Comments - Handsome illustration of the famous tale about the Heian-era nobleman, Fujiwara no Yasumasa, playing his flute on the lonely moor of Ichihara while walking home one night. His brother, Hakamadare Yasusuke (Kidomaru) snuck up on him, intent on robbing him of his elegant robe, but enchanted by Yasumasa's beautiful music, he stopped in his tracks. Kidomaru instead followed his brother home, who only then became aware of his presence and happily gave him a robe.
Yoshitoshi shows Yasumasa absorbed in his playing, the wind fluttering his robe about him, completely oblivious to his surroundings. Kidomaru sneaks up behind him in a crouching position with his sword drawn, ready to attack, biting his lower lip in determination. A narrow stream meanders across the moor, framed by autumn grasses and blossoms, a full moon glowing in the gray evening sky, creating a lovely setting for the figures.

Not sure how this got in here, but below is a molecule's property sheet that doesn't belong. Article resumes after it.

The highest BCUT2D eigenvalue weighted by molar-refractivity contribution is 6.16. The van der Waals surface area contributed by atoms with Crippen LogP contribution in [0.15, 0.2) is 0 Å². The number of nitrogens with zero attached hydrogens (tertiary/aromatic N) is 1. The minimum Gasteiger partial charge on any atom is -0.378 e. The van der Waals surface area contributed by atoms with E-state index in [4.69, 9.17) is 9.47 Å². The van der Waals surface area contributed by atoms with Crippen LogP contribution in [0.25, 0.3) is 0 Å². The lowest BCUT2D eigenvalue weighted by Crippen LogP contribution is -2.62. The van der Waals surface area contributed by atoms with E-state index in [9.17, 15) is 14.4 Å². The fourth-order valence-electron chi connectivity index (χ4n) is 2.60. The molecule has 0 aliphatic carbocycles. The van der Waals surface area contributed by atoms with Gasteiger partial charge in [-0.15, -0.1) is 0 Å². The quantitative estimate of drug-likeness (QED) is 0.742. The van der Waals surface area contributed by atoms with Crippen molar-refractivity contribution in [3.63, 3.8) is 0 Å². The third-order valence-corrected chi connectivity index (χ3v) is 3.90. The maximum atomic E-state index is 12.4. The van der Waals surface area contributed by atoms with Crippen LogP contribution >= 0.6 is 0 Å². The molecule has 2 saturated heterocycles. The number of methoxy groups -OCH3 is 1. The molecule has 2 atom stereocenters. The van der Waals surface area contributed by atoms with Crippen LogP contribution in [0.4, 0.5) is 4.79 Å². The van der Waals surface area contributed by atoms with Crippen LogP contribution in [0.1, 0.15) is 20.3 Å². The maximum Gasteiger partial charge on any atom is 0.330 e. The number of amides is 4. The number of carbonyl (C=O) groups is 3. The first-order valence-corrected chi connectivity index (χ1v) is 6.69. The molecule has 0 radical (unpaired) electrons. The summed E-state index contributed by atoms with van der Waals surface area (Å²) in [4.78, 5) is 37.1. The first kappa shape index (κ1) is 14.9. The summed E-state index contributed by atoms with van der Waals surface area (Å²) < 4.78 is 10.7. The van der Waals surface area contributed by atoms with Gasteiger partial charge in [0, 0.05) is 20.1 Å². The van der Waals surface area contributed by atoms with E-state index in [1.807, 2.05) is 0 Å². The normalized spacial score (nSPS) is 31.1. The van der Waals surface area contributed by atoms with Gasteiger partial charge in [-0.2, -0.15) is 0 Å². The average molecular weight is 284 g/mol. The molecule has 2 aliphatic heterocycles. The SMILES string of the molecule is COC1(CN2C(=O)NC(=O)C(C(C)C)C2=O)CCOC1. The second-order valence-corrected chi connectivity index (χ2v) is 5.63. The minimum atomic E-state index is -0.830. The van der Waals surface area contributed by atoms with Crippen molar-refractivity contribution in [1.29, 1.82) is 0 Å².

This triptych is a second, later state of the 1868 design that uses a different color scheme and partially new blocks. The full moon is lower in the sky in this 1894 printing, and the names of the publisher and block cutter have been removed from the center panel. A new publisher's seal with the date of Meiji 27 (1894) has been added to the left panel. Both versions are illustrated on page 88 of the recent book "Yoshitoshi: Masterpieces from the Ed Freis Collection," by Chris Uhlenbeck and Amy Riegle Newland, et al. This subject is important as an earlier version of the famous Fujiwara no Yasumasa triptych that Yoshitoshi designed in 1883. The first time we've come across this rare Yoshitoshi subject. A great choice for a collector.
Artist - Yoshitoshi (1839 - 1892)
Image Size - 13 5/8" x 27 1/4" + margins as shown
Condition - This print with excellent color and detail as shown. Three separate panels. A few small holes, expertly repaired. Slight rippling. Please see photos for details.